Philosophising about the 'S'-word: Watch… and learn
In the sixth episode of Dexter season 6 (Showtime), Dexter’s sister Lt. Debra Morgan (Jennifer Carpenter, Limitless) attends her last psychiatrist appointment with Dr. Michelle Ross (Rya Kihlstedt, Nashville). She was made to see that doctor after she got into a shooting in a bar during her leisure time. Ever since Debra was made lieutenant, her relations with her colleagues have somehow become awkward.
Dr. ROSS: Well, as far as the shooting at Don Aldo’s, you’re good to go. There’s no need for us to meet again.
DEBRA: There’s one more thing.
Dr. ROSS: Yes?
DEBRA: I feel like my whole world has been turned upside down.
Dr. ROSS: That’s kind of more than an afterthought. Go on.
DEBRA: For the first time, I feel lost… in a place that’s always felt like home. I look at my co-workers and I see the doubt in their eyes… and it makes me doubt myself. I mean, they used to be my friends. Now they’re my subordinates. It used to be simple. I feel like shit about Quinn. I think he thinks that… I dumped him because I think I’m better than him now. And I used to be able to talk to Batista… but that’s awkward because I made Lieutenant over him. I still have Dexter. We’ve always been close, since we were kids. But that’s different too, because… it’s weird to be my big brother’s boss. I just don’t know how to act around anyone anymore.
Dr. ROSS: So don’t.
Dr. ROSS: Don’t act. Just be Debra.
Don’t act?! Well… can she? Does a change in your social status have any impact on the way you relate to others or on the way the others relate to you? Does your profession influence your self?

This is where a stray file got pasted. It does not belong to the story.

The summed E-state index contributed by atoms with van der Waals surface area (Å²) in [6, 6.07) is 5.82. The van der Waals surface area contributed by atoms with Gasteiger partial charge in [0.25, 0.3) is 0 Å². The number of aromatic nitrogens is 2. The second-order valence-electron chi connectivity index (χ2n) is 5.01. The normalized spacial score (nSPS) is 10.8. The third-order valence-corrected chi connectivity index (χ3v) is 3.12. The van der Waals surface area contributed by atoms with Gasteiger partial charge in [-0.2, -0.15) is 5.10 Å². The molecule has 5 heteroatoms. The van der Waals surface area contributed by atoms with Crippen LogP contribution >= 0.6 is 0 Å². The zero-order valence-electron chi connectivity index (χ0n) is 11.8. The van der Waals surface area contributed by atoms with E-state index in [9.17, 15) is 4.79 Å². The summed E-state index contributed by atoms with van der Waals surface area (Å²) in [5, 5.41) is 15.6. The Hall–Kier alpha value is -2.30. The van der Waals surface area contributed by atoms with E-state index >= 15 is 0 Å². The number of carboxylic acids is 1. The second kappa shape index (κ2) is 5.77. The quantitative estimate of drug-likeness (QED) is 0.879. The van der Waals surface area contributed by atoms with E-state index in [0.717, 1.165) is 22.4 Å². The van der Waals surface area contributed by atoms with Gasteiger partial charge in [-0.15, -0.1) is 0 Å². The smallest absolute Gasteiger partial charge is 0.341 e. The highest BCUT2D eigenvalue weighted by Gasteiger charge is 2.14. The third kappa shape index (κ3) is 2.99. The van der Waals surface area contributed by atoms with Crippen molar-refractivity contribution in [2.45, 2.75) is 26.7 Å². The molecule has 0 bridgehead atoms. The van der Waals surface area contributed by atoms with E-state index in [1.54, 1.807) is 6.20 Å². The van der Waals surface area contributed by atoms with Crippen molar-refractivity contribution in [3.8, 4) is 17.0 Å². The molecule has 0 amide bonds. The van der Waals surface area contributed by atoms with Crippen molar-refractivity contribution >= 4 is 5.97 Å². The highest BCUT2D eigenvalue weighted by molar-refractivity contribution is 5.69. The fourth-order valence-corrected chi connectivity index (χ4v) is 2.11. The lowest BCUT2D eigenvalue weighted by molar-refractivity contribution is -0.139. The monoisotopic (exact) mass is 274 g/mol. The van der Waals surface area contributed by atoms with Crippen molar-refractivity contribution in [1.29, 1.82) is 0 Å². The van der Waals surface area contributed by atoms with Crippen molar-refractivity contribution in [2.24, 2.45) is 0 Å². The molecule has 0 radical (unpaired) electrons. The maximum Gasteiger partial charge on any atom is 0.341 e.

In Being and Nothingness (1942), the French existentialist philosopher Jean-Paul Sartre (1905-1980) advances for the first time the notion of “bad faith” to describe people’s consious or unconscious tendency to disguise their true self in order to please other people. Bad faith is also lying to oneself about who we really are. He cites the example of a café waiter who behaves with a little too much eagerness to please: his voice, his attitude, the way he stands are too “waiter-esque” to be natural.
“Let us consider this waiter in the cafe. His movement is quick and forward, a little too precise, a little too rapid. He comes toward the patrons with a step a little too quick. He bends forward a little too eagerly; his voice, his eyes express an interest a little too solicitous for the order of the customer. Finally there he returns, trying to imitate in his walk the in flexible stiffness of some kind of automaton while carrying his tray with the recklessness of a tight-rope-walker by putting it in a perpetually unstable, perpetually broken equilibrium which he perpetually reestablishes by a light movement of the arm and hand. All his behavior seems to us a game. He applies himself to chaining his movements as if they were mechanisms, the one regulating the other; his gestures and even his voice seem to be mechanisms; he gives himself the quickness and pitiless rapidity of things. He is playing, he is amusing himself. But what is he playing? We need not watch long before we can explain it: he is playing at being a waiter in a cafe.”